I was extremely lucky when training, because my teacher had himself, been through extended periods of training very few things. But for most people, who are responsible for their own training design it is not so easy. I have thought long and hard about how to pick what to work on and where to place your focus and my conclusion is that, ironically, more knowledge is power.
However, this isn’t more knowledge of techniques, concepts, principles, anatomy or other such things. It is instead knowledge of your journey, where you are right now, where you want to be, and what it takes to get there. This type of planning is truly invaluable.
The biggest hurdle is to identify a long term, over aching goal. Why are you training? A difficult question to answer for some. But, once that larger goal is identified, the next step is to gain an honest appraisal of your current level of development (there are tools for this in the MartialBody Private Training Service) so that you have a crystal-clear impression of where you are starting from. This provides you with a rudimentary map of what you need to start working on, it will identify short term training goals, which will highlight which methods you need to use, and then you are off to the races!
The Challenge of progress
So, you are dedicating time to training, and are using methods to develop towards a specified long-term goal. That’s great! But how do you know when you are progressing? Again, this point can prove a challenge and has seen the downfall of many a practitioner.
With some body development training the advancement is easy to see, you lose bodyfat and gain muscle. But with Attribute training the changes are much less easy to identify, especially in the short term. Training HeavyBody for 6 months won’t make the scales change when you step on them for instance. So how can you best measure the effectiveness of your solo training methods and progress towards your goals?
Well firstly, I recommend private students to purchase a diary and write a few notes on every training session. Starting with a simple assessment of the body and mind prior to a given training session and then a short assessment after the training. This shouldn’t be an essay as that requires more willpower … which we have already highlighted above. It should be some basic notes, how you feel, any aches and pains, your mental state before you start training. Then how the body or mind has changed at the end of the training.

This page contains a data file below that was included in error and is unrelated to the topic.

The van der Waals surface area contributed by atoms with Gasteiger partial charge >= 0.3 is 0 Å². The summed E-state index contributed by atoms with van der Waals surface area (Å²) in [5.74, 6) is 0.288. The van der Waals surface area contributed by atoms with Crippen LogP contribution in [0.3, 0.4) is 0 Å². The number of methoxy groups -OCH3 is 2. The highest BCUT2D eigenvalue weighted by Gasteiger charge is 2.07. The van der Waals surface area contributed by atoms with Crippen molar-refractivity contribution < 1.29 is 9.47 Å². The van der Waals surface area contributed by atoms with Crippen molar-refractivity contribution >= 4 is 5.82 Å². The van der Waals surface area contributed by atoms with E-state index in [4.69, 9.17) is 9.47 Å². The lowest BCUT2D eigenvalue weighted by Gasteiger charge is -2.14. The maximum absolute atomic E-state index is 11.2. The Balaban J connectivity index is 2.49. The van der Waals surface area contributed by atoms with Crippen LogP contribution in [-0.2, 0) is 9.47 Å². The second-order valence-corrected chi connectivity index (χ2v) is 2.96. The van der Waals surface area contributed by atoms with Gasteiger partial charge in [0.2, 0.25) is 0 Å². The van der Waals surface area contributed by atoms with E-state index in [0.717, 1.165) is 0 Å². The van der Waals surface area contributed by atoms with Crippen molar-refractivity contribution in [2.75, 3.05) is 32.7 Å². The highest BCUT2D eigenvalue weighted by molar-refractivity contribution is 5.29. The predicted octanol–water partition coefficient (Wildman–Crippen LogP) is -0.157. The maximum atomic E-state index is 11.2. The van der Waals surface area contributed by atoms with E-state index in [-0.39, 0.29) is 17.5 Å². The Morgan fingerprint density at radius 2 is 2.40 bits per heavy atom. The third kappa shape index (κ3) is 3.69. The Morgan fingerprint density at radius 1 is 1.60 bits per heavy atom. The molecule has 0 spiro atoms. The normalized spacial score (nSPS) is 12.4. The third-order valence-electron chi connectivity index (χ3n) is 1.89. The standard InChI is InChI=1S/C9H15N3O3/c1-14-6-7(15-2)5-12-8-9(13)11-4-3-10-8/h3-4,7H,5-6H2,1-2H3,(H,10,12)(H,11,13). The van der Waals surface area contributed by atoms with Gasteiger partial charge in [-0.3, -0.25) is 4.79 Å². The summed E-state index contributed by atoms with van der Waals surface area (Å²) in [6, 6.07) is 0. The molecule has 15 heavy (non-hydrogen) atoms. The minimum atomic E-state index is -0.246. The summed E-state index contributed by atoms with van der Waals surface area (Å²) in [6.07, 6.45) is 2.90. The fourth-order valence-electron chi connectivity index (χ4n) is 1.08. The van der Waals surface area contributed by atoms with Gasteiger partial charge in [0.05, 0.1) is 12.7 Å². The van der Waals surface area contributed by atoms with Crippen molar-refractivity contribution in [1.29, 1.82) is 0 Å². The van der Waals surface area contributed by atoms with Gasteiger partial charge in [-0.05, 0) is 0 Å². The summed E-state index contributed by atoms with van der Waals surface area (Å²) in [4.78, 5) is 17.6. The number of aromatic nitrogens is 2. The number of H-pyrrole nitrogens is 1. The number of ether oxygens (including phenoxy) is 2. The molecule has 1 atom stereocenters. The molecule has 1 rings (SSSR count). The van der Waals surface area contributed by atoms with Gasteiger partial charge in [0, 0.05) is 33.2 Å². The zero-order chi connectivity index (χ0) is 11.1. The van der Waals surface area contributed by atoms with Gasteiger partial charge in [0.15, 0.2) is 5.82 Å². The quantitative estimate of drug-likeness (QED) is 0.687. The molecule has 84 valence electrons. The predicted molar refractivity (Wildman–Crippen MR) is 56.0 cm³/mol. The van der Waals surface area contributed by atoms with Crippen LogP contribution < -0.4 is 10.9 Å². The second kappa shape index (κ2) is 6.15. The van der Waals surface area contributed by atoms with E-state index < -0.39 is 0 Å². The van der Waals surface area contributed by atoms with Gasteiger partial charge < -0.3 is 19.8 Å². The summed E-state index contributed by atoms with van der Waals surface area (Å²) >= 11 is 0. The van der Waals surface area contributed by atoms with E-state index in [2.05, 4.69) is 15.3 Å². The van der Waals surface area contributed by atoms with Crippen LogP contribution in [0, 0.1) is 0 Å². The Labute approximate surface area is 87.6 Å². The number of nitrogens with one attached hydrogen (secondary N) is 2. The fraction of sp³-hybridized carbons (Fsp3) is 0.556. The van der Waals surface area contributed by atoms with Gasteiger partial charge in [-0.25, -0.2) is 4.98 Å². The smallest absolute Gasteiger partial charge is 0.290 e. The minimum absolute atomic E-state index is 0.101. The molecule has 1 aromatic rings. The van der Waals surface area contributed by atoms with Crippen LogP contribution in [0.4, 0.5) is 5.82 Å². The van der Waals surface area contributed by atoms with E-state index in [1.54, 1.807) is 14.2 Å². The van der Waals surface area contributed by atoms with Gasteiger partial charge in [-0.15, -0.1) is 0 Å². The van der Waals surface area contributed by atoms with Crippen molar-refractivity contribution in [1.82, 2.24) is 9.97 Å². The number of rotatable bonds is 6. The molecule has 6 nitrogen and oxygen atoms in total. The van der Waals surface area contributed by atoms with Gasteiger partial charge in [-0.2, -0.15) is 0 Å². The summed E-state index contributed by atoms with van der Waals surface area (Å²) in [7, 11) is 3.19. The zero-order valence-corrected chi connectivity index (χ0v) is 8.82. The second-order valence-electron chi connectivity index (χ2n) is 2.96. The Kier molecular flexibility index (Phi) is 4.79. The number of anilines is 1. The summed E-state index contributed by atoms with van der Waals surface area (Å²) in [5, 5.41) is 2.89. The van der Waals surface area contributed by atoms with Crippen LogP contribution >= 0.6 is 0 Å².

Every month, you will look at your training diary and assess if anything has changed from day one to day 30. With the ink in front of you reminding you how things were in the early stages of training, it is easy to see progress. Most people simply forget the challenges that they may have faced in those earlier days and being reminded of how far you have come is a powerful tool.
Additionally, this process of recording your training makes you better able to adjust things if the training is not baring the desired fruit. You can ‘tweek’ your plan if results are not progressing as originally envisaged. This tweeking and assessment is a highly successful way of progressing. Indeed it is a far superior method to the ‘Just Train’ approach in my experience.
Secondly, because much of the effect of training is in how it is felt by a partner, you should be engaging with regular training partners at every opportunity. Other people are highly sensitive to changes in the way you ‘move’ and ‘feel’, especially if they have trained with you for a long time. Comments like ‘You are getting strong’ will point to successes from solo training that may be hard for you to perceive via other methods.
The commitment to solo training can be a lonely road, where you must take personal responsibility and get on with things without the expert guidance of a teacher in front of you. But the pay offs are huge and proven. The majority of the great names in the martial arts have dedicated time to training on their own, to building attributes that they could then deploy against opponents. I hope this article is useful. Especially for those with a tendency to collect information but haven’t yet committed time to the training. There is nothing standing in your way, and tomorrow is as good a day as any to take a step in the right direction!